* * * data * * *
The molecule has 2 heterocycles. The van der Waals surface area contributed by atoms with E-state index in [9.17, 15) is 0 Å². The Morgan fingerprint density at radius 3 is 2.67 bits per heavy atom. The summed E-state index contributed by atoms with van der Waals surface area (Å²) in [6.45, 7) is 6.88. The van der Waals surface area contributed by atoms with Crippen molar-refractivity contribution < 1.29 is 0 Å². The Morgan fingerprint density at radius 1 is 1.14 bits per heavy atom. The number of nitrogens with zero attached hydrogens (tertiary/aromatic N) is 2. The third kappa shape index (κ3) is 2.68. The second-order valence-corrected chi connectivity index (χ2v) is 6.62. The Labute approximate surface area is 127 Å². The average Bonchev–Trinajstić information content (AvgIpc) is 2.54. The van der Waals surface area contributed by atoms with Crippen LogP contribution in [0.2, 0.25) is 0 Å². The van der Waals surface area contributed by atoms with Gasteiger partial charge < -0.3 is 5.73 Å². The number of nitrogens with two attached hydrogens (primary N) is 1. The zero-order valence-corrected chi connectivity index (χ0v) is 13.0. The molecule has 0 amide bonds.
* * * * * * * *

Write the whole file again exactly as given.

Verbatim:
The molecule has 2 heterocycles. The van der Waals surface area contributed by atoms with E-state index in [9.17, 15) is 0 Å². The Morgan fingerprint density at radius 3 is 2.67 bits per heavy atom. The summed E-state index contributed by atoms with van der Waals surface area (Å²) in [6.45, 7) is 6.88. The van der Waals surface area contributed by atoms with Crippen molar-refractivity contribution < 1.29 is 0 Å². The Morgan fingerprint density at radius 1 is 1.14 bits per heavy atom. The number of nitrogens with zero attached hydrogens (tertiary/aromatic N) is 2. The third kappa shape index (κ3) is 2.68. The second-order valence-corrected chi connectivity index (χ2v) is 6.62. The Labute approximate surface area is 127 Å². The average Bonchev–Trinajstić information content (AvgIpc) is 2.54. The van der Waals surface area contributed by atoms with Crippen LogP contribution in [0.2, 0.25) is 0 Å². The van der Waals surface area contributed by atoms with Gasteiger partial charge < -0.3 is 5.73 Å². The number of nitrogens with two attached hydrogens (primary N) is 1. The zero-order valence-corrected chi connectivity index (χ0v) is 13.0. The molecule has 0 amide bonds.